Mr Hamilton then provided some details on the arrests and individuals arrests, noting Sonam Choden was “arrested for attempting to display a Tibetan flag” and Shao Jiang for “trying to display two A4-sized placards protesting against China’s human rights abuses”. He then asked the Minister if he would “comment on why their homes were searched at night while they were in custody?”

Mr Penning refused to answer, saying it was “not a matter for the Police Minister to comment on”.

MPs from all sides of the House then lined up to support the protestors and to question the Minister further. To these questions Mr Penning continued to reply that he could not comment on an ongoing investigation. During which time he appeared to be getting redder and redder in the face.

A selection of quotes follows:
Jack Dromey (Birmingham, Erdington) (Lab): “In a free society, we defend the right to dissent and to protest.” adding that Mr Hamilton “is absolutely right to raise these concerns on the Floor of the House of Commons.”

Dr Tania Mathias (Twickenham) (Con): “Does he share my shame at the purported harassment of a Tiananmen Square survivor, Dr Shao Jiang?”

Anne McLaughlin (Glasgow North East) (SNP): Asked the Minister if he could “think of any reason, hypothetically speaking, why somebody waving their country’s flag should lead to them being arrested, put behind bars and having their mobile phone and PC taken from them?”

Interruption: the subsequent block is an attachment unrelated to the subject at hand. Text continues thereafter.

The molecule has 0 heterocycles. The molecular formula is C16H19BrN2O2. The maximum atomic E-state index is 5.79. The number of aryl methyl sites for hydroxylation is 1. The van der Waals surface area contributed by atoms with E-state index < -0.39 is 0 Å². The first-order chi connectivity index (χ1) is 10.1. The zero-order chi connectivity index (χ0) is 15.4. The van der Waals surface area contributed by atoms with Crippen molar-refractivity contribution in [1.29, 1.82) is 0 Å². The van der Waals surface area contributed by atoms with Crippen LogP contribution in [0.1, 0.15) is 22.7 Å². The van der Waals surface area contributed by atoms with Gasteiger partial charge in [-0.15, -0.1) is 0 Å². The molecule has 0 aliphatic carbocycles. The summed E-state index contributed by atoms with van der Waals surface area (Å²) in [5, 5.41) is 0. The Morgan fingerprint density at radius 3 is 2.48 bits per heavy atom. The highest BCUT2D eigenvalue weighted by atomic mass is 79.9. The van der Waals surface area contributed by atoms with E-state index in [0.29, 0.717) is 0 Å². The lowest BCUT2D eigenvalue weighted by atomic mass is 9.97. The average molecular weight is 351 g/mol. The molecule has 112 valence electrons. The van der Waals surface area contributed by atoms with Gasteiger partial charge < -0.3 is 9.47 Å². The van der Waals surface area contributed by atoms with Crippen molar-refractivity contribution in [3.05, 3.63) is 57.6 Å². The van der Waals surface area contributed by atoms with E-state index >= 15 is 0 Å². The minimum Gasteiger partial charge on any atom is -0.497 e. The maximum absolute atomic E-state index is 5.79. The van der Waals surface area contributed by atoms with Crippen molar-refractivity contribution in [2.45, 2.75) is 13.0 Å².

Mr David Winnick (Walsall North) (Lab): “It is unfortunate that he appears to be an apologist for [the arrests], as it seems to many people that what took place, as far as the police were concerned, could be described as British police action with Chinese characteristics.”

Tim Loughton (East Worthing and Shoreham) (Con) tried a different tact, asking, “Will the Minister tell me how freedom of expression was equitably allowed by police who corralled peaceful Tibetan demonstrators at the back of the Mall with a line of police officers in front of them while pro-Chinese demonstrators, wearing T-shirts issued by the Chinese embassy, were allowed prime position at the front?”

Matthew Pennycook (Greenwich and Woolwich) (Lab) & Emily Thornberry (Islington South and Finsbury) (Lab) both raised concerns on behalf of their constituents, Sonam Choden and Dr Shao Jiang respectively. Ms Thornberry said the decision to arrest her constituent was “disgraceful”.

Ann Clwyd (Cynon Valley) (Lab) said she was “embarrassed… a peaceful demonstration was treated in such a way.”

Mr Alistair Carmichael (Orkney and Shetland) (LD) noted that when “the execution of these operational matters is done in such a way as to risk a chilling effect on freedom of speech, that becomes a matter for this House.”

Andy Slaughter (Hammersmith) (Lab) called on the Minister to “properly investigate” the circumstances leading to the arrests.